5 Reasons to Eat Dandelions
Dandelions (Taraxacum officinale) are a common weed that are often overlooked or taken for granted. Yet they are so good for us!
Here I share 5 health benefits of eating (or drinking) dandelions. Plus tips on where to find them, as well as common mistakes with identifying dandelions and 4 simple ways to incorporate dandelions into your diet.
How important are dandelions?
5 Reasons to Eat (or Drink) Dandelions
- Ask anyone about eating a dandelion (Taraxacum officinale), and they might quote the dandelion's diuretic properties. It's French name being 'pissenlit' or 'wet the bed'. Though few people know that dandelions are a very mild diuretic, and diuretics tend to flush potassium out of the body. Though dandelions also contain potassium, thus replacing what is flushed out - that's good!
- The dandelion's latin name refers to its many health benefits, the Greek word taxaros meaning disorder and akos meaning remedy (2). Dandelions contain a wide range of vitamins and minerals, including vitamin A, some Bs, C, D and K.
- The 'dent de lion' (Lion's tooth) also contain significant amounts of calcium, magnesium, iron and folate.
- Dandelions can have a mild detoxing action as bitters benefit the liver.
- Dandelions can stimulate digestion and improve gut bacteria (through the presence of inulin).
Where to find Dandelions
Isn't it just the way; when you want to find dandelions, there just don't seem to be any, anywhere. So here are some tips. In general, they like to grow on various grassy areas, parks and wild mountainous ranges, but below is some more specific information.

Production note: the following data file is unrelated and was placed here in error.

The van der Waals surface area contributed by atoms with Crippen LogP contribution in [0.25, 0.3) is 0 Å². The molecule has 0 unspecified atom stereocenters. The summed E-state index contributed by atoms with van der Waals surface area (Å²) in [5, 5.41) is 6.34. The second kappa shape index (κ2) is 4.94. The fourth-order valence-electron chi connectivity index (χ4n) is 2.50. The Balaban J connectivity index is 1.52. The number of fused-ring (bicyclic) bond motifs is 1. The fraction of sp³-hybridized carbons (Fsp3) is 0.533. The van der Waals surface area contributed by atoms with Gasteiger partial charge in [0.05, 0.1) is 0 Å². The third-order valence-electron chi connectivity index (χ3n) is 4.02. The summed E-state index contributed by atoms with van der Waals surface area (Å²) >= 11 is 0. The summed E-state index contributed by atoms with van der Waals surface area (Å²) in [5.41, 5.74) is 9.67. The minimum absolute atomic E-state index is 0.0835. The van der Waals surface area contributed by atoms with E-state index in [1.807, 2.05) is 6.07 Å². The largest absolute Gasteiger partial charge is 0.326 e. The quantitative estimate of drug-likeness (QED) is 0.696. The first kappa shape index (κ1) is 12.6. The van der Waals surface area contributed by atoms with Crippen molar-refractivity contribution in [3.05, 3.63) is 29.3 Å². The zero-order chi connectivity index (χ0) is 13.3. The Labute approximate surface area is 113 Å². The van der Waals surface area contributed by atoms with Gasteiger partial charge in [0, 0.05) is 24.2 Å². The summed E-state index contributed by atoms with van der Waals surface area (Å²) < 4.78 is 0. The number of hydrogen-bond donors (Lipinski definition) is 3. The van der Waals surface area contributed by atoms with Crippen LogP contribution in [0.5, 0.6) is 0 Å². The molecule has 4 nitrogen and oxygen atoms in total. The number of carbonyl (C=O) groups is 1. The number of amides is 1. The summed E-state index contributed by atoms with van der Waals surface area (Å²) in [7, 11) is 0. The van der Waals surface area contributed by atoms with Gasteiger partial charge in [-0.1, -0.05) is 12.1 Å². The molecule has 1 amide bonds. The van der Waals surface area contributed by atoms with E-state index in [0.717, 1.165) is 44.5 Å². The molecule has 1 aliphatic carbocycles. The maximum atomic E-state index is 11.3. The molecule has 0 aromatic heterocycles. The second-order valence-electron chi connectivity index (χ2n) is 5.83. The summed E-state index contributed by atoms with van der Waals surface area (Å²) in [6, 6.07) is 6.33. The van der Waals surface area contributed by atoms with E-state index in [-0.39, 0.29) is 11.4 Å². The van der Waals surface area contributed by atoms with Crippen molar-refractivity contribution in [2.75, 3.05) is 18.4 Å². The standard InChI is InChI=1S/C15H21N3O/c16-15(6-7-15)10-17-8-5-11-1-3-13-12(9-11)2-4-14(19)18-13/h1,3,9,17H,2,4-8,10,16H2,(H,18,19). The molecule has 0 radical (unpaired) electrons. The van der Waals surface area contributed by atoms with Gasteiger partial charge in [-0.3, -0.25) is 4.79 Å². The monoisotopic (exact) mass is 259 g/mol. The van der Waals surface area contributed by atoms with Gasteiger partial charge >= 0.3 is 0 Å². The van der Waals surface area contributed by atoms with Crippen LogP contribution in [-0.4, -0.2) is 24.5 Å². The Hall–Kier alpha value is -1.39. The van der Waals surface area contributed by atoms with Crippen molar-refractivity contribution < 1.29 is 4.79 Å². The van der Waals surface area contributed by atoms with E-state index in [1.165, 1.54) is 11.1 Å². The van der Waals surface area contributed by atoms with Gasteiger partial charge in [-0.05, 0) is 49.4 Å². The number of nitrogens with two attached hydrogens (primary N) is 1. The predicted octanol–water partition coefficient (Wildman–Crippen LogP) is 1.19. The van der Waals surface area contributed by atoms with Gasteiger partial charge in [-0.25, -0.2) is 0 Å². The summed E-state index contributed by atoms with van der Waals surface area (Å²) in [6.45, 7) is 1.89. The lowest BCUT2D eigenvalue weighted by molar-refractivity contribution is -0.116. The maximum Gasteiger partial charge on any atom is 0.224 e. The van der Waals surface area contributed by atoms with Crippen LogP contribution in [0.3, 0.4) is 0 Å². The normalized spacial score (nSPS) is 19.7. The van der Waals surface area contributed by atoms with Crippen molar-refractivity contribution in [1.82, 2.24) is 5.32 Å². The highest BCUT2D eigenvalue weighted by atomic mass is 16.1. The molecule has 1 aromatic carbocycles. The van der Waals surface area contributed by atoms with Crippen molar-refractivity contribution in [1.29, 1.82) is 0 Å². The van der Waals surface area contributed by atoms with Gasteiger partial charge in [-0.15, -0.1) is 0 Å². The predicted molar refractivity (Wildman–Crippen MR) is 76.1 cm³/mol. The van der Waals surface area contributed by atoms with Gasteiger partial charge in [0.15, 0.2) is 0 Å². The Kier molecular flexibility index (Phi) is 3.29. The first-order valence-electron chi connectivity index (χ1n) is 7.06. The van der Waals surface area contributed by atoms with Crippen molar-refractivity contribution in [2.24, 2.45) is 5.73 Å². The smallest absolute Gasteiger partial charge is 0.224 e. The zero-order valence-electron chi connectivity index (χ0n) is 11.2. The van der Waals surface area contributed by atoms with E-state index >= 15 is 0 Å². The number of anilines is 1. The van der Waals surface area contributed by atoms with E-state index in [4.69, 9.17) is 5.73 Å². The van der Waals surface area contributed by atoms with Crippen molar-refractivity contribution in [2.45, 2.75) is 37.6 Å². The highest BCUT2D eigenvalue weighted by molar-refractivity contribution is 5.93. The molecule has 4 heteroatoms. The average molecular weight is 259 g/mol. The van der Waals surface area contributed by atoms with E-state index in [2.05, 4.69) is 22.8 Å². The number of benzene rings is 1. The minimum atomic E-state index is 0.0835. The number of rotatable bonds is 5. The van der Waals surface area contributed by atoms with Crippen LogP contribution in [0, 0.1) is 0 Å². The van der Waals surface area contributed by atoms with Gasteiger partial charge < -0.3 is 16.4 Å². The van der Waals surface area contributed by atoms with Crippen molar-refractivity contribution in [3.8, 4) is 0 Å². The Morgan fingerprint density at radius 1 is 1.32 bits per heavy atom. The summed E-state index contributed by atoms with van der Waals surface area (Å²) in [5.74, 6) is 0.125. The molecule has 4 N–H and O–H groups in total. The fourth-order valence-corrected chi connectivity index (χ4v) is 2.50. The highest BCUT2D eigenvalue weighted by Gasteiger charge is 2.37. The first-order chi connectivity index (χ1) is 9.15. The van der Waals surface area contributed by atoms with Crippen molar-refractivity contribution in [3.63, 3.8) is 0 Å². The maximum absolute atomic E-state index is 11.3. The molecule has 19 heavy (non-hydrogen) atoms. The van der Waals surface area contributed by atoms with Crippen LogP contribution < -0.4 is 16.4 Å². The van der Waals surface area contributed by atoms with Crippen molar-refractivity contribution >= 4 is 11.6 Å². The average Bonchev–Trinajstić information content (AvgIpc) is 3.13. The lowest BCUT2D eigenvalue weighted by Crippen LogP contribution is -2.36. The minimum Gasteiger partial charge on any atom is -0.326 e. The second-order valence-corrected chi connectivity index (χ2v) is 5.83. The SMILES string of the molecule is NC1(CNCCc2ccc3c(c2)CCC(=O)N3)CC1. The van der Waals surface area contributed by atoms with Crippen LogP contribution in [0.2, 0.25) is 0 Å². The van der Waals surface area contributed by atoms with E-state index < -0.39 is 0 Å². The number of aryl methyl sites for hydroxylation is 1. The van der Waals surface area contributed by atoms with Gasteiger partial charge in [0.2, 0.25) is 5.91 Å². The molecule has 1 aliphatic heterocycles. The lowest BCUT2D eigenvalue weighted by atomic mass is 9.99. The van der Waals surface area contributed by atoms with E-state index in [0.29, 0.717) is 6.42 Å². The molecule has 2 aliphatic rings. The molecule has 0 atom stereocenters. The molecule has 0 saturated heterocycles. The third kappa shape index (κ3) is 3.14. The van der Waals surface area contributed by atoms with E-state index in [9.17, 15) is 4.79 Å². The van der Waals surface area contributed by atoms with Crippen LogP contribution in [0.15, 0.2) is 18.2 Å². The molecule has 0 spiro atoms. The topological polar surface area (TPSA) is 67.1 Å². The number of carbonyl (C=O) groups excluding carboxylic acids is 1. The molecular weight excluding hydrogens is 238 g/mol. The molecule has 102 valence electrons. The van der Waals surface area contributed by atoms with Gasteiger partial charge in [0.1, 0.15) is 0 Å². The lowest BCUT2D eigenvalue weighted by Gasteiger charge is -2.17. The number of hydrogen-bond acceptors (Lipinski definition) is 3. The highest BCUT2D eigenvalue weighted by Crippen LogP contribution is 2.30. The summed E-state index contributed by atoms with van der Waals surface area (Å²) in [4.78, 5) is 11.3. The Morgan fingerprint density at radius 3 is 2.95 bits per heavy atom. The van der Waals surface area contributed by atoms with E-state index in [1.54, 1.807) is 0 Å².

In the UK there are two most common types of dandelions and about 250 types in all, though some are quite rare and others quite distinct from each other. The two most common are;
Ruderalia (121 species) type of dandelions grow well on grassy areas, meadows, waysides and waste places. Erythrosperma (30 species) are more slender and thrive in warm, dry and sunny spots such as chalk grassland, heaths and dunes.
How to correctly identify dandelions
As you can see from the images above, the shape of dandelion leaves can vary depending on the variety. However, they all have a toothed edge AND a hollow stem that created a milky sap when snapped. The stems are not branched, nor solid. That is how to make sure you've found dandelions and not one of its common cousins.
4 simple ways to incorporate dandelions into your diet
- Dandelions are bitter, so if you're cooking them it is good to cook them separately in a little water for 2-3 minutes, then drain them and add them into whatever you're cooking. Start with small amounts - think a teaspoon rather than 50 g.
- Chop finely and sprinkle as a garnish. Again, think small amounts.
- Pour boiling water on a couple of chopped leaves and leave to infuse for 5 minutes and drink as a tea (sweeten if needed).
- Add leaves into salad and mix with other leaves and serve with a honey or mustard dressing.